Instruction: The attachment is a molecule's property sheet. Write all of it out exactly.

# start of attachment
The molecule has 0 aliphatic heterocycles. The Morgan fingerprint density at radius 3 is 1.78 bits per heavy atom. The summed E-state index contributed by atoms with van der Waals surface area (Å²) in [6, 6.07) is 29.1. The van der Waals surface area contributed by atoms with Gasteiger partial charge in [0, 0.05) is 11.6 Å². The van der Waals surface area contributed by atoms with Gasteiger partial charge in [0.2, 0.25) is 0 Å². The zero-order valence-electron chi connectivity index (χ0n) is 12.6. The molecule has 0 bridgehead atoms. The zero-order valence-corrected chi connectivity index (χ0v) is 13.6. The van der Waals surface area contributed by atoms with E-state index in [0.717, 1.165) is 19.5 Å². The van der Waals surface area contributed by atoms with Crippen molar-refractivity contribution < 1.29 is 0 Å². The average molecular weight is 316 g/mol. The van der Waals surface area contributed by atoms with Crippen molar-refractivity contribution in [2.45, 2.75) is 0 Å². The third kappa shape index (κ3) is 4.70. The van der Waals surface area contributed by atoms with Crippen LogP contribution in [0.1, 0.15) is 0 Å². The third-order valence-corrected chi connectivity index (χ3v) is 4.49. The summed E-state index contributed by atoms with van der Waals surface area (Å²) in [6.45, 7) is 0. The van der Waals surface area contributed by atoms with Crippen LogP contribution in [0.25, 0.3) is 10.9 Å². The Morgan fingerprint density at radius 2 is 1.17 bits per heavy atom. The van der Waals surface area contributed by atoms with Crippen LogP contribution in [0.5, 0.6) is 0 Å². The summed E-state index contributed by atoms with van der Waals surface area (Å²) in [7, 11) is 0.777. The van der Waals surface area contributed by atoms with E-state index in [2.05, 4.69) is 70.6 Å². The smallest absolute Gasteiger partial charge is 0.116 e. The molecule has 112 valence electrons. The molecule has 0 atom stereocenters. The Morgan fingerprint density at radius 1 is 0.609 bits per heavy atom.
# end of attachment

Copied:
The molecule has 0 aliphatic heterocycles. The Morgan fingerprint density at radius 3 is 1.78 bits per heavy atom. The summed E-state index contributed by atoms with van der Waals surface area (Å²) in [6, 6.07) is 29.1. The van der Waals surface area contributed by atoms with Gasteiger partial charge in [0, 0.05) is 11.6 Å². The van der Waals surface area contributed by atoms with Gasteiger partial charge in [0.2, 0.25) is 0 Å². The zero-order valence-electron chi connectivity index (χ0n) is 12.6. The molecule has 0 bridgehead atoms. The zero-order valence-corrected chi connectivity index (χ0v) is 13.6. The van der Waals surface area contributed by atoms with E-state index in [0.717, 1.165) is 19.5 Å². The van der Waals surface area contributed by atoms with Crippen molar-refractivity contribution < 1.29 is 0 Å². The average molecular weight is 316 g/mol. The van der Waals surface area contributed by atoms with Crippen molar-refractivity contribution in [2.45, 2.75) is 0 Å². The third kappa shape index (κ3) is 4.70. The van der Waals surface area contributed by atoms with Crippen LogP contribution in [0.1, 0.15) is 0 Å². The third-order valence-corrected chi connectivity index (χ3v) is 4.49. The summed E-state index contributed by atoms with van der Waals surface area (Å²) in [6.45, 7) is 0. The van der Waals surface area contributed by atoms with Crippen LogP contribution in [0.25, 0.3) is 10.9 Å². The Morgan fingerprint density at radius 2 is 1.17 bits per heavy atom. The van der Waals surface area contributed by atoms with Crippen LogP contribution in [0.5, 0.6) is 0 Å². The summed E-state index contributed by atoms with van der Waals surface area (Å²) in [7, 11) is 0.777. The van der Waals surface area contributed by atoms with E-state index in [2.05, 4.69) is 70.6 Å². The smallest absolute Gasteiger partial charge is 0.116 e. The molecule has 112 valence electrons. The molecule has 0 atom stereocenters. The Morgan fingerprint density at radius 1 is 0.609 bits per heavy atom.